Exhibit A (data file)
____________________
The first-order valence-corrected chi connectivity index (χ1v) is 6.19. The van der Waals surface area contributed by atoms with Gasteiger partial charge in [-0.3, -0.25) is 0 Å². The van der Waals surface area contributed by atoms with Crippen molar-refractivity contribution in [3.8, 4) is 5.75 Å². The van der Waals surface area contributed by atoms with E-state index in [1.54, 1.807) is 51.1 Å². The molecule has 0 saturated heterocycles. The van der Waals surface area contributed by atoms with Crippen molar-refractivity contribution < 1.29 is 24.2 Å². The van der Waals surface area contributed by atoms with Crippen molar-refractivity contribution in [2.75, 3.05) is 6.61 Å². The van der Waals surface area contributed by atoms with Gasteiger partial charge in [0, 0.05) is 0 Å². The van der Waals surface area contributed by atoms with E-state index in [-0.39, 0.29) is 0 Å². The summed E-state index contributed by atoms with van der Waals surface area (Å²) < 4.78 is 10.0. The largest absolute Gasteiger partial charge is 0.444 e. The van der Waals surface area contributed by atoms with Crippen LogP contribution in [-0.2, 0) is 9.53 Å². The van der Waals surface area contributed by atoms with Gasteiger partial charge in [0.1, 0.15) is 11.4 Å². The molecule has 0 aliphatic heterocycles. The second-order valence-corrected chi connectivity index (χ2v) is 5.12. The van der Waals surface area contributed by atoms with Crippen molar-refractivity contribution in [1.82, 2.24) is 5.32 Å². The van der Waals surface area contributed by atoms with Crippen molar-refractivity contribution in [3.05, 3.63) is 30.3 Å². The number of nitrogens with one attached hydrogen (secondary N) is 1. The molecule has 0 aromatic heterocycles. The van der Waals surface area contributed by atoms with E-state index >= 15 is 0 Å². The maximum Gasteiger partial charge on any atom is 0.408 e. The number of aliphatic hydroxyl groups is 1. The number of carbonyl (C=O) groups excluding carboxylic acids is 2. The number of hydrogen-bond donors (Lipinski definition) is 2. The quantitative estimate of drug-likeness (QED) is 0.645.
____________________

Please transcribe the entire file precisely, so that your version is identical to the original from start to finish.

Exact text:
The first-order valence-corrected chi connectivity index (χ1v) is 6.19. The van der Waals surface area contributed by atoms with Gasteiger partial charge in [-0.3, -0.25) is 0 Å². The van der Waals surface area contributed by atoms with Crippen molar-refractivity contribution in [3.8, 4) is 5.75 Å². The van der Waals surface area contributed by atoms with E-state index in [1.54, 1.807) is 51.1 Å². The molecule has 0 saturated heterocycles. The van der Waals surface area contributed by atoms with Crippen molar-refractivity contribution < 1.29 is 24.2 Å². The van der Waals surface area contributed by atoms with Crippen molar-refractivity contribution in [2.75, 3.05) is 6.61 Å². The van der Waals surface area contributed by atoms with Gasteiger partial charge in [0, 0.05) is 0 Å². The van der Waals surface area contributed by atoms with E-state index in [-0.39, 0.29) is 0 Å². The summed E-state index contributed by atoms with van der Waals surface area (Å²) < 4.78 is 10.0. The largest absolute Gasteiger partial charge is 0.444 e. The van der Waals surface area contributed by atoms with Crippen LogP contribution in [-0.2, 0) is 9.53 Å². The van der Waals surface area contributed by atoms with Gasteiger partial charge in [0.1, 0.15) is 11.4 Å². The molecule has 0 aliphatic heterocycles. The second-order valence-corrected chi connectivity index (χ2v) is 5.12. The van der Waals surface area contributed by atoms with Crippen molar-refractivity contribution in [1.82, 2.24) is 5.32 Å². The van der Waals surface area contributed by atoms with Crippen molar-refractivity contribution in [3.05, 3.63) is 30.3 Å². The number of nitrogens with one attached hydrogen (secondary N) is 1. The molecule has 0 aromatic heterocycles. The van der Waals surface area contributed by atoms with E-state index >= 15 is 0 Å². The maximum Gasteiger partial charge on any atom is 0.408 e. The number of aliphatic hydroxyl groups is 1. The number of carbonyl (C=O) groups excluding carboxylic acids is 2. The number of hydrogen-bond donors (Lipinski definition) is 2. The quantitative estimate of drug-likeness (QED) is 0.645.